Volume 14 Number 3/4 March/April 2013
As with every year, CROI 2013 had so much to report that this will be spread over two issues of HTB.
This year’s big story in mainstream media – picked up by reporters worldwide (and provoking some sensationalist journalism) – was the news of a functional cure in an HIV infected infant. We include Richard Jefferys’ elegant analysis of this case report. We hope that the attention this child has been given will lead to further steps in cure research as well as improvements in the implementation of maternal/ infant programmes where transmission is a risk.
Developments in pipeline drugs were presented at the conference, including for dolutegravir and tenofovir alafenamide (TAF, GS-7340), which might offer improved antiretroviral options in the not to distant future. With low milligram doses both also have the potential for low cost. MK-1439 and cenicriviroc are covered, as well as long-acting formulations of rilpivirine, GSK-744 and novel nanoformulations. Important data for GSK-744 showed two intramuscular doses, a month apart, protected rhesus macaques after repeat HIV exposure compared to placebo. Monthly injections have the potential to overcome the adherence obstacles associated with oral PrEP, seen in the VOICE trial, also reported in this issue.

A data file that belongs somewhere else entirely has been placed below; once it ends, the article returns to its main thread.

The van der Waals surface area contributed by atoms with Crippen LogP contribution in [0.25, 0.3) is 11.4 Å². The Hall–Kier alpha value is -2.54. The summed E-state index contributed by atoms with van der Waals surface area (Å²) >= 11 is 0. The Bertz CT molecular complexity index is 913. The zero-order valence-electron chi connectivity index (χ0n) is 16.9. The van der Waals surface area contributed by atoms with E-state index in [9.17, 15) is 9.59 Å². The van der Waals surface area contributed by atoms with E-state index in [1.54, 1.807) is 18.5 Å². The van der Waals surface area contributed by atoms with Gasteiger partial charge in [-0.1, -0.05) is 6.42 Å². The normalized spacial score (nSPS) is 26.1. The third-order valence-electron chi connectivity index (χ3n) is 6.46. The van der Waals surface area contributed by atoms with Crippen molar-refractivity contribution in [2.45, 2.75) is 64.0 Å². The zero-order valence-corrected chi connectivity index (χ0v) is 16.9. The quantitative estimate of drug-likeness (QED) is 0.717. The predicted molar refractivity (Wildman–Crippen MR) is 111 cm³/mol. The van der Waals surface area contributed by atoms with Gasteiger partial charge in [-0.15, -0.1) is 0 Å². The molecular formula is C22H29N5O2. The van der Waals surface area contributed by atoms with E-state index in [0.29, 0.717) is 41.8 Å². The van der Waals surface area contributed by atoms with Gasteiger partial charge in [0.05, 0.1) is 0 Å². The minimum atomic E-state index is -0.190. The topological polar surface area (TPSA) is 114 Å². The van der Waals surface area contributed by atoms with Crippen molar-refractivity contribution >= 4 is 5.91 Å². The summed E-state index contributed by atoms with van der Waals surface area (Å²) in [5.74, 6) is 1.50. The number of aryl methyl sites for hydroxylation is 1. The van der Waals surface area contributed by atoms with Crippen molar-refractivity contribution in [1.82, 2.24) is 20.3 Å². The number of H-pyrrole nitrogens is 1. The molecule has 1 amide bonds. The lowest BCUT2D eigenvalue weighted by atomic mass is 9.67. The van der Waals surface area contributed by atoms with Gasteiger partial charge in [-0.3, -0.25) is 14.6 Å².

Functionally cured infant aside, there was an abundance of other paediatric data. The completed ARROW trial, conducted in Uganda and Zimbabwe, in collaboration with the UK MRC has produced a rich set of data to help guide children’s treatment, particularly in resource limited settings. The development of lopinavir/ritonavir for infants and young children continues and other presentations add to what we know about new and older antiretrovirals for children.
The conference had a generous focus on TB. Nathan Geffen covers the much-anticipated RIFAQUIN trial of moxifloxacin and rifapentine. This regimen is notably taken only once a week in the continuation phase compared to the daily dosing required for standard of care. Also for TB was a study showing that combining two tests improves diagnostic sensibility.
And a study on cryptococcal meningitis showed deferring ART by six weeks reduces mortality compared to immediate treatment – in contrast to TB and most other opportunistic infections.
Other non-CROI news includes a positive EU opinion for Stribild (an FDC formerly known as Quad), a detailed look at the question “When to start?”, the updated US guidelines (starting earlier) and an increase in the sample size of the START trial (that will finally answer this critical question).
Two of the i-Base treatment guide have been updated and are included as supplements to this issue of HTB.
Both are already online and are available free, including in bulk to UK clinics. Please order online in the regular way.